Tiffin Project

Verace Joins the Rush to Offer “Authentic” Neapolitan Pizza in Vancouver

by Jacob Galbraith on August 11, 2011

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For a long time, eating pizza in Vancouver has meant either dial a pie or buck a slice, neither bearing much resemblance to the storied original pizzas from Naples, Italy. The bacon double cheeseburger pizza, paired with a zesty ranch dipping sauce, unofficially signified the beginning of the end of the “2 for 1 build-your-own” era, leaving curious cooks and customers scratching their heads, asking themselves “How did this happen?”, and “Now what?”.

It now appears that the answer was to push the reset button and return to a time when crusts were thin and not stuffed with rubbery mozzarella, high quality toppings were deployed with restraint, and the pies themselves were lovingly stretched by someone with some know how. The recently opened Verace Pizzeria, conveniently located not far from the Stadium Skytrain station, is among the first few local eateries hellbent on reviving the widely abused food. Intrigued, I jumped on the opportunity to check out their work.

The storefront features a sidewalk dining area, while a step inside revealed a space suited for tables of few or many (60 to 80 peeps). The room itself is classically rustic and earthy, helped along by the numerous shades of brown provided by abundant wood and leather, as well as the paint. The warmth of the colour scheme is nicely augmented by the constant flicker of flames from the 900 degree pizza oven, which also acts as a real eye magnet given the amount of action that takes place in and around it.

^ Funghi - Porcini cream sauce, roasted cipollini balsamic onions, mixed crimini, portabella, and oyster mushrooms. Topped with fresh oregano, grana padano and evoo. - $18.25

Pizza of this variety is strictly regulated around the world, and if the few rigid guidelines are met, the pies are can be certified authentic. “00” flour is a must, as are the famed San Marzano tomatoes, and the only cheese permitted is fresh mozzarella (cow or buffalo) and grated hard cheeses like parmesan or pecorino. Extra Virgin Olive Oil is generously applied whenever suitable (almost always). The pies are to be prepared in an ultra hot brick oven, ideally heated by burning wood. The owners of Verace have decided to forgo certification; the tomatoes, for one, aren’t San Marzano, but instead another Italian variety that was carefully chosen and deemed better by the Chef. The oven itself isn’t wood burning, which eliminates the need for an expert fire tender and the space required to store an unbelievable amount of wood. The gas oven allows the cooks to focus entirely on the correct preparation of the pie, instead of being intimately knowledgeable about the strange and unpredictable tendencies of a pile of burning wood.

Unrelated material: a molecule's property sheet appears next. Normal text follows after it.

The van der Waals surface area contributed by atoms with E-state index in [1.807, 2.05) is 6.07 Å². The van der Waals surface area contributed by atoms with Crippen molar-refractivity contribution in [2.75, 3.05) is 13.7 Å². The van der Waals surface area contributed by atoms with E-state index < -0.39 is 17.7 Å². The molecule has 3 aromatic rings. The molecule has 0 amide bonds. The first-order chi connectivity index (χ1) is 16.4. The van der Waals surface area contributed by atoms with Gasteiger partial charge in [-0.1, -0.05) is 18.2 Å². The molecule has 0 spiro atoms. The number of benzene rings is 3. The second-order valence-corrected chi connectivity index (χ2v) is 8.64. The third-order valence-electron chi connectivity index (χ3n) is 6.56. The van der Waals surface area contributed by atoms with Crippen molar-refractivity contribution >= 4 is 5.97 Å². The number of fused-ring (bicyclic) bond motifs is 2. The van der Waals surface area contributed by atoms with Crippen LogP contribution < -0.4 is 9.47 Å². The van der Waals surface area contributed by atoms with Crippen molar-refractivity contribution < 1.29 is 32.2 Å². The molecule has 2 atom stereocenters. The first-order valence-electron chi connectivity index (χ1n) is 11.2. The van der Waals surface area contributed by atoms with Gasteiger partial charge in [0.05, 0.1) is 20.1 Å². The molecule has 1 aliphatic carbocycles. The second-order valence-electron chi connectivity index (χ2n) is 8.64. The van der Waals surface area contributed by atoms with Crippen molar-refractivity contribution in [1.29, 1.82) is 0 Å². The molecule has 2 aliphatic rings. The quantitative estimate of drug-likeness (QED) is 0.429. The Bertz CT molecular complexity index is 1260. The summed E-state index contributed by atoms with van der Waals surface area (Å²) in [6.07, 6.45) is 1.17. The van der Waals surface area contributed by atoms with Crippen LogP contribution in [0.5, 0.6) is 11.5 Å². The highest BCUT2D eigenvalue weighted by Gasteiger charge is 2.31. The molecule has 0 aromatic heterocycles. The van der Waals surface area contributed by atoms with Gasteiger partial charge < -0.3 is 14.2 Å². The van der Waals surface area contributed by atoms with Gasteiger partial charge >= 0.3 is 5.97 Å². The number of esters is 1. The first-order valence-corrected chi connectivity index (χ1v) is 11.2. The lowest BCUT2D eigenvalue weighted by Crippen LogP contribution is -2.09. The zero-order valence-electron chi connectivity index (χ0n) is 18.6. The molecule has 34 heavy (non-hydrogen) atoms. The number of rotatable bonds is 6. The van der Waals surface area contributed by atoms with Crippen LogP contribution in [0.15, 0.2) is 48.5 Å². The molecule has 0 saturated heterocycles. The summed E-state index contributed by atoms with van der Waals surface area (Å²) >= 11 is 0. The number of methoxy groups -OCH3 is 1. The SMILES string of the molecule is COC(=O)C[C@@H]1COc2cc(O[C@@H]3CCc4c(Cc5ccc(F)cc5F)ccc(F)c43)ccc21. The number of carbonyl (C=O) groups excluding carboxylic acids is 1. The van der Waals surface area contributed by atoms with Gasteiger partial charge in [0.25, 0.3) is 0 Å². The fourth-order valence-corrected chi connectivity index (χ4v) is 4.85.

^ Prosciutto e Rucola - Plum tomato sauce, fior di latte mozzarella topped with prosciutto, fresh arugula, grana padano and evoo - $18.25

The menu at Verace is large, and is comprised entirely of flavours associated with Italy. This means you won’t be finding any BBQ Chicken pizzas here. The classics are present (Margherita, Romana), as well as some not so classics that could be real crowd pleasers (one example features balsamic reduction, asparagus, truffle oil) as long as that crowd isn’t composed entirely of Nonnas. A variety of salads and antipasti are also available for those who require more than a nicely made pizza to be satisfied. The lunch menu has calzones, and the brunch menu apparently had to feature a variety of Eggs Benedict pizzas, complete with poached eggs and Hollandaise. Authentic? Nadda. Tasty? Probably. Ultimately the notion of 100% authenticity is limiting, and forgoing the certification affords the Chef a certain amount of freedom to separate Verace from the rest of the pack.

A food as approachable as pizza deserves a wine list to match, and so there is an ample selection of whites and reds, as well as some pinks and sparkles, all of which are offered by the bottle or glass. There’s also a well stocked bar for mixed drinks, and some Grappa for those who seek it.

Verace is one of a few places in town that puts their pies together in a way that’s at least close to how it’s done in Italy. The fact that there’s competition in this soon to be crowded arena can only mean good things for people who love pizza, which is approximately everyone.

189 Keefer Place | Vancouver

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Open 7 days a week: 11:30am – 3:00pm and 5:00pm – Late Monday thru Friday, and 10:30am – Late on the weekend.

Disclosure: cmp.ly/2/ukjY2T Media invite and preview

~ Jacob Galbraith


{ 1 comment… read it below or add one }

Tomato nerd August 17, 2011 at 1:46 pm

“the tomatoes, for one, aren’t San Marzano, but instead another Italian variety that was carefully chosen and deemed better by the Chef.”

Unnamed Chef outsmarts hundreds of year of tradition by sourcing a better tomato than San Marzano for pizza. Quite a feat. Pies look tasty but I don’t go for bold face lies from restaurants. Budget or supply limitations maybe but a quality and taste argument is bogus.

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